Wis. GOP strips public workers' bargaining rights (not want to...did it)

I confess I am unsure exactly what happened here.

For debate is this legal?

Will the protesters go home in defeat now or will this inflame people?

Doh!

Sorry…didn’t look in the Pit. Seems a decidedly GD topic.

My bad. Mods close this since it is a duplicate.

If you choose to absent yourself from the proceedings in an effort to block their progress, it is difficult to be sympathetic to your protests that you aren’t getting your chance to participate.

The Dems tried to play games, and lost. Boo hoo.

Regards,
Shodan

Was this particular “Boo hoo” directed at just the Democrats, or are all the people who lost their collective bargaining rights included too?

Which part was unclear?

Regards,
Shodan

The part about violating the Wisconsin Open Meetings Law to shit on the voters.

Then by all means provide a cite that the WI GOP has been found to have violated that law. And by a credible source, not the whiny sore losers of the WI Dems.

Regards,
Shodan

What is the Open Meeting law, and why is it alleged to be significant here?

It’s codified at Wis. Stat. §§ 19.81-19.98. It generally provides that governmental bodies cannot meet in secret, but must publish notice of their meetings and the agenda thereof in advance of such meetings.

However, the legislature chose to except itself from such requirements by its own rules, as § 19.87 provides inter alia:

As long as the vote was in compliance with the rules of the senate, the open meetings law does not apply.

Color me confused. (really asking here…I am not arguing anything)

There is a rule which says they must publish notice of their meetings and agenda and another rule which says they don’t have to abide by any rules previously listed?

What does, “No provision of this subchapter which conflicts with a rule of the senate or assembly or joint rule of the legislature shall apply to a meeting conducted in compliance with such rule” mean?

Sounds like nothing that conflicts with the rules applies as long as they comply with the rules.

Huh?

I’ve only sort of been following this, but can someone summarize what “collective bargaining rights” are? Since they’ve been lost, what stops the teachers from all getting togeather and simply saying they won’t work unless X,Y and Z are in their contract? Surely the State can’t make them work if they don’t want to, or forbid them from meeting to collude on what terms they want in their contracts?

“This subchanter” refers to the requirements in the open meetings law, Wis. Stat. §§ 19.81-19.98.

“A rule of the senate” refers to a rule made internally by the senate.

As long as a meeting is conducted in compliance with a rule of the senate, the open meeting law of Wis. Stat. §§ 19.81-19.98 doesn’t apply.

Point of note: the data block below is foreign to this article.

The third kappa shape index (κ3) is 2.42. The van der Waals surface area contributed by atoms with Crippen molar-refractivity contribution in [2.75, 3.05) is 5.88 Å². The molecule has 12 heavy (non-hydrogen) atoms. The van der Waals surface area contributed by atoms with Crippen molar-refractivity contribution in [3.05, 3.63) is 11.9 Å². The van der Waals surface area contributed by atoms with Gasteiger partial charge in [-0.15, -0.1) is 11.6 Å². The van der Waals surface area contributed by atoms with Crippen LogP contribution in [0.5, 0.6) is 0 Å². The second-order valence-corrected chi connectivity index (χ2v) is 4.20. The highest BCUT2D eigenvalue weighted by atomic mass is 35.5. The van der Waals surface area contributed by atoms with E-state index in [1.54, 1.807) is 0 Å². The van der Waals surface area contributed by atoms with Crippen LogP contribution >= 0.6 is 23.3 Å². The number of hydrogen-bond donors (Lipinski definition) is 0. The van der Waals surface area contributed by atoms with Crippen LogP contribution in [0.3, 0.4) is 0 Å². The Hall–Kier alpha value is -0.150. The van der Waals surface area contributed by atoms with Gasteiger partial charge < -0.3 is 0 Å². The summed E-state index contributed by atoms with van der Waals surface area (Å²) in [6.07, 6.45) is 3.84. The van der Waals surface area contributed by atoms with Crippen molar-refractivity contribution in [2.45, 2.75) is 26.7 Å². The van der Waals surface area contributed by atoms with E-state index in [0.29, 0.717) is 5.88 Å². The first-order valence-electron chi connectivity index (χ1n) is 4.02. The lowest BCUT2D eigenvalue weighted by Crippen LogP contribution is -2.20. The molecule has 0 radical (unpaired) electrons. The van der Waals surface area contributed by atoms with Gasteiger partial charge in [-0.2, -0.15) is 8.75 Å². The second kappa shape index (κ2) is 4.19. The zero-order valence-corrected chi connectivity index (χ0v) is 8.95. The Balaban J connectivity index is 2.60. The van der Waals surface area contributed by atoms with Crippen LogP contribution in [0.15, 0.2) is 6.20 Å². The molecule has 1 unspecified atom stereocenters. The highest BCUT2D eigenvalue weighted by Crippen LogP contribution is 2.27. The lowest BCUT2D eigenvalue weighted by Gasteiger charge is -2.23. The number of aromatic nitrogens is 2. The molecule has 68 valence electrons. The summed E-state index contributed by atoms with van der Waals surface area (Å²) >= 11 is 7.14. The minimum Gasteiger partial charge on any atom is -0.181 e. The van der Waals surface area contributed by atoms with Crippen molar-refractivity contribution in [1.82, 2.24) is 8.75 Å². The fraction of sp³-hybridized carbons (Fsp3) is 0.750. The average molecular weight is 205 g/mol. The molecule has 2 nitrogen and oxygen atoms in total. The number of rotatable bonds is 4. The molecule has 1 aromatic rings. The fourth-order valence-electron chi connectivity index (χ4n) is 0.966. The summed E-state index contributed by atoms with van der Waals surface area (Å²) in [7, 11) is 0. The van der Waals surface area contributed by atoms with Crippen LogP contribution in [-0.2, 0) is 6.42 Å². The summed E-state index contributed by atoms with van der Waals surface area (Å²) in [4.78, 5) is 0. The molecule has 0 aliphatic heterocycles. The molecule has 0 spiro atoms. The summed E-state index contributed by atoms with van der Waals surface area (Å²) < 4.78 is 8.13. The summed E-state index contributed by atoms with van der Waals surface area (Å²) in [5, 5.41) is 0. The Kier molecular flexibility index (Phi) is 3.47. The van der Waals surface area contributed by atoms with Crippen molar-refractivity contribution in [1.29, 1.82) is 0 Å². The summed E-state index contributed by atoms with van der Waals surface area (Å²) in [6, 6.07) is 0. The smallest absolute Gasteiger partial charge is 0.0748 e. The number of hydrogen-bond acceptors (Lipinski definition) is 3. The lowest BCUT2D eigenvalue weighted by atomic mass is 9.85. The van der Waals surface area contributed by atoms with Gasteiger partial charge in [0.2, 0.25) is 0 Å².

Sure, the state can’t make them work. However, they aren’t guaranteed jobs either if they walk out. Teachers could be hired to replace those that walked out, and life would go on.

As for how things would look without collective bargaining for public employees, I don’t have to look very far. That’s how it has been in Virginia since 1993 - that reform was passed here with overwhelming bipartisan support and was signed into law by Governor Wilder, a moderate Democrat.

The sky hasn’t fallen in - indeed Virginia has a reputation for being a state with a well-managed government. Teacher pay has to stay relatively high so that recruitment of teachers to schools here can succeed. So there you go.

So if it is no big deal and nothing has changed why do it?

To remove political opposition maybe?

In the case of Virginia it was to codify a decision of the state Supreme Court - so it didn’t make much of an overall difference.

So basically the senate rules trump the law?

I realize the law stipulates the rules trump the law but then why make a law regarding this stuff then?

Seems absurd.

Well, the law applies to other public meetings. School boards, water commissions, library boards, stuff like that.

I suppose the real question is what are the current Wisconsin rules of the Senate and can they be changed on the fly.

No. The law is of general application: it covers all governmental bodies and any formally constituted subunits of those bodies. A state or local agency, board, commission, committee, council, department or public body corporate and politic created by constitution, statute, ordinance, rule or order; or a governmental or quasi-governmental corporation. Interestingly, the law also specifically excludes the Bradley center sports and entertainment corporation.

So having reached far and wide, the law then notes any exceptions, like the Bradley Center… and the legislative houses.